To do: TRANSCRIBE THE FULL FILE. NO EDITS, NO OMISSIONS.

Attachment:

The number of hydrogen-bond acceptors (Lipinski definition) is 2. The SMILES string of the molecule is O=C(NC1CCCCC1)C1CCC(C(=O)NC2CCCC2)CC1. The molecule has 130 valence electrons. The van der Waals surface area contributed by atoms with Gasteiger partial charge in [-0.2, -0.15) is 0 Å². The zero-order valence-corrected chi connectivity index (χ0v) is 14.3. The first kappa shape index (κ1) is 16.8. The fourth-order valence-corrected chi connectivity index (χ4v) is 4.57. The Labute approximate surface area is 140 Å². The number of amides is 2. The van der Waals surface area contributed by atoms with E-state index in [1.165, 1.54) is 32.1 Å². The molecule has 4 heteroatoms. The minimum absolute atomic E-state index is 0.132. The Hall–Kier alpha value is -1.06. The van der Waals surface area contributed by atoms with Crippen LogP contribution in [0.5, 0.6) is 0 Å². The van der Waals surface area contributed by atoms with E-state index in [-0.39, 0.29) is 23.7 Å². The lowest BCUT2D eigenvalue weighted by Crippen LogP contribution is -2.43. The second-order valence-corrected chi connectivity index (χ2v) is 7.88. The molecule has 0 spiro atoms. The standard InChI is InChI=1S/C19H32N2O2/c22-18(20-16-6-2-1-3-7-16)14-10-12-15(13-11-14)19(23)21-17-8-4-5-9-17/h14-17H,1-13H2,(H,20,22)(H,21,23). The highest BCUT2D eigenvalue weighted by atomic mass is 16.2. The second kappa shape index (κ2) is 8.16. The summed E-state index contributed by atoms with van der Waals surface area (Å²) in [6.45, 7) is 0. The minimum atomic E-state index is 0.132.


The number of hydrogen-bond acceptors (Lipinski definition) is 2. The SMILES string of the molecule is O=C(NC1CCCCC1)C1CCC(C(=O)NC2CCCC2)CC1. The molecule has 130 valence electrons. The van der Waals surface area contributed by atoms with Gasteiger partial charge in [-0.2, -0.15) is 0 Å². The zero-order valence-corrected chi connectivity index (χ0v) is 14.3. The first kappa shape index (κ1) is 16.8. The fourth-order valence-corrected chi connectivity index (χ4v) is 4.57. The Labute approximate surface area is 140 Å². The number of amides is 2. The van der Waals surface area contributed by atoms with E-state index in [1.165, 1.54) is 32.1 Å². The molecule has 4 heteroatoms. The minimum absolute atomic E-state index is 0.132. The Hall–Kier alpha value is -1.06. The van der Waals surface area contributed by atoms with Crippen LogP contribution in [0.5, 0.6) is 0 Å². The van der Waals surface area contributed by atoms with E-state index in [-0.39, 0.29) is 23.7 Å². The lowest BCUT2D eigenvalue weighted by Crippen LogP contribution is -2.43. The second-order valence-corrected chi connectivity index (χ2v) is 7.88. The molecule has 0 spiro atoms. The standard InChI is InChI=1S/C19H32N2O2/c22-18(20-16-6-2-1-3-7-16)14-10-12-15(13-11-14)19(23)21-17-8-4-5-9-17/h14-17H,1-13H2,(H,20,22)(H,21,23). The highest BCUT2D eigenvalue weighted by atomic mass is 16.2. The second kappa shape index (κ2) is 8.16. The summed E-state index contributed by atoms with van der Waals surface area (Å²) in [6.45, 7) is 0. The minimum atomic E-state index is 0.132.